Date: Thu, 6 Nov 2008 06:53:18 -0500
Reply-To: List Moderator <ecgrants**At_Symbol_Here**UVM.EDU>
Sender: DCHAS-L Discussion List <DCHAS-L**At_Symbol_Here**LIST.UVM.EDU>
From: List Moderator <ecgrants**At_Symbol_Here**UVM.EDU>
Subject: Re: Shorts and Skirts in Labs

From: 	dave.nancy**At_Symbol_Here**
Subject: 	Re: [DCHAS-L] Shorts and Skirts in Labs
Date: 	November 5, 2008 6:22:24 PM EST (CA)


If I may add to Ms. Osterby's comments, which are spot on........

I am the Laboratories Director at a USDOE cleanup site.  Our  
facilities consist of a Process Chemistry laboratory and an  
Environmental Monitoring laboratory. The hazards are many and include  
radioactive materials, chemical reagents, heat sources, cryogenics,  
sharps, electrical energy, pinch points, and much more. We stress the  
importance of proper PPE to all employees and mandate minimum dress  
requirements that include long pants (no shorts or skirts but neat  
blue jeans are acceptable), shirts with sleeves, sturdy safety-toe  
footwear, and no dangling jewelry. Long hair must be tied back and out  
of the way.  Additionally, staff must use appropriate PPE commensurate  
with the procedure and hazards being undertaken which can go well  
beyond the classic lab coat to include full-body Tyvek suits, shoe  
covers, forearm protection, two layers of gloves, face shields and  
splash goggles, among other options. Safety requirements are written  
into each analytical procedure as mandated by our Chemical Hygiene  
Program Plan. We use drill scenarios to practice emergency response  
procedures and, weekly, conduct documented inspections of safety  
showers, eyewashes, spill kits, chemical inventory status, and so  
forth. Training sessions and re-qualification activities for all staff  
are a matter of routine.  Furthermore, adherence to safety practices  
is a line item score in our annual personnel evaluations, the outcome  
of which can determine a worker's likelihood for advancement.

So, to the esteemed educators among our colleagues in this forum, at  
every opportunity please re-enforce to your students that the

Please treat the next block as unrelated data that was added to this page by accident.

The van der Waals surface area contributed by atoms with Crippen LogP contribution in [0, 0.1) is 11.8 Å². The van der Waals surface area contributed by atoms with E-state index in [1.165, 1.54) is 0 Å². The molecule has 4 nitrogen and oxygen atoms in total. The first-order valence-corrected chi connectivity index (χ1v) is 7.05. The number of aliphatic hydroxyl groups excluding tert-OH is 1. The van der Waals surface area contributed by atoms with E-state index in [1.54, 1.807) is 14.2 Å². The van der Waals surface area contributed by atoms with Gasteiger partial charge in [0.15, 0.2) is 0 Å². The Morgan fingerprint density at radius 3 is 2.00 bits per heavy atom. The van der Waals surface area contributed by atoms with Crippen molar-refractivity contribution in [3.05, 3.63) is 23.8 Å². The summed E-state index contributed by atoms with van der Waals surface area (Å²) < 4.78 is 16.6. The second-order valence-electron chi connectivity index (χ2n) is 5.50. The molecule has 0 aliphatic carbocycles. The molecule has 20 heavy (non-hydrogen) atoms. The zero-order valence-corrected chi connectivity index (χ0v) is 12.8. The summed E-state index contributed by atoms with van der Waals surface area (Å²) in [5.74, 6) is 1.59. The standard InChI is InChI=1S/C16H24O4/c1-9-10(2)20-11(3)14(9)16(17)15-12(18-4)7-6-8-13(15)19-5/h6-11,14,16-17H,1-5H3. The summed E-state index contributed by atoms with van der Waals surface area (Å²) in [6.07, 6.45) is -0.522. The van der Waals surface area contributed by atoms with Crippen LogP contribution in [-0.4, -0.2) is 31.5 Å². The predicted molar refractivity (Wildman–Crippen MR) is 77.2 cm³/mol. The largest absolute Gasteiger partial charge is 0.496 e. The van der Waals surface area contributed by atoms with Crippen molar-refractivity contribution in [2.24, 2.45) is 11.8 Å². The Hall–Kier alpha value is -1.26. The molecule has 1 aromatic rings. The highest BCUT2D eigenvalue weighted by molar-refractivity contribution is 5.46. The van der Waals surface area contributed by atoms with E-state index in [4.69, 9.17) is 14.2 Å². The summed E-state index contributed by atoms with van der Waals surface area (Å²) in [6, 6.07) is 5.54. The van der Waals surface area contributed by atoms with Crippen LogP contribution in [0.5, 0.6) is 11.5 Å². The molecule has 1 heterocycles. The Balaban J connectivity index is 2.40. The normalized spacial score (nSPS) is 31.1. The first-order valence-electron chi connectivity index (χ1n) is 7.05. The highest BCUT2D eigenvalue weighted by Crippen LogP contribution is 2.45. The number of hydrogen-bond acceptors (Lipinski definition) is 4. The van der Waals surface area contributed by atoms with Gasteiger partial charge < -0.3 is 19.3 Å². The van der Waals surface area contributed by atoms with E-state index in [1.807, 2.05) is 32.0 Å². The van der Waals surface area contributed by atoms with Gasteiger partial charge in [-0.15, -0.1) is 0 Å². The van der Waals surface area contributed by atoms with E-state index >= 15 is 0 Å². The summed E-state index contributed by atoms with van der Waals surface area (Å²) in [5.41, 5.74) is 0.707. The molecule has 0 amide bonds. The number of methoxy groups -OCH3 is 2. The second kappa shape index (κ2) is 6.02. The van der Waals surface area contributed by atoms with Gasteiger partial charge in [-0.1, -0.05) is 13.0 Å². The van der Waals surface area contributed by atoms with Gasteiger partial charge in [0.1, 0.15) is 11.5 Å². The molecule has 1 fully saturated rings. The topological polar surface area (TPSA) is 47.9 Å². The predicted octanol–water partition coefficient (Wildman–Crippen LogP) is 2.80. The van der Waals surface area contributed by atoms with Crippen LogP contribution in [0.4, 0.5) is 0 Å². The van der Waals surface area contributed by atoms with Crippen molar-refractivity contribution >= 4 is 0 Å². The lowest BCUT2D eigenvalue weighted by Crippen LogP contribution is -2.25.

professional world's expectations regarding personal safety can be  
very high.  Just as students work hard to study their curriculum, they  
should work equally hard to develop safe work habits.  All the  
education and advanced degrees in the world mean nothing if a person  
suffers a loss of physical capacity (or worse), ending a promising  
career.  The root cause of many accidents is inattention to detail and/ 
or poor work practices.

Kindest Regards,

David M. Scalise
URS Laboratories Director
West Valley Demonstration Project
10282 Rock Springs Road
West Valley, NY 14171
tel: (716) 942-4160
FAX: (716) 942-2095

A professional laboratory

On Nov 5, 2008, at 6:59 AM, List Moderator wrote:

From: "Osterby, Meg" 
Date: November 4, 2008 5:19:12 PM EST (CA)
Subject: RE: [DCHAS-L] Shorts and Skirts in Labs

Our technical college chemistry teaching labs follow the safety  
guidelines of long pants and closed shoes with lab coat on top.  We do  
not allow students who are inappropriately dressed to participate in  
that day's lab.  It's amazing when you say they can't do the lab, how  
many of them suddenly remember that they have long pants and closed  
shoes in their gym locker or car.  Very few students actually miss a  
lab following this policy.  We also do not allow midriff tops that do  
not completely cover the abdomen and back, and of course, splash guard  
safety goggles are a must whenever chemicals, heat, or glassware are  
in use.  The staff points out to the students who want to argue the  
dress code that if their bosses stipulate a certain attire, they wear  
it without complaint or lose their jobs, and we deserve more respect  
than that dress code since we are enforcing it for their safety.  Very  
few persist in arguing after that.

Meg Osterby
Chemistry Instructor
Western Technical College
400 7th St. N.
LaCrosse, WI, 54601

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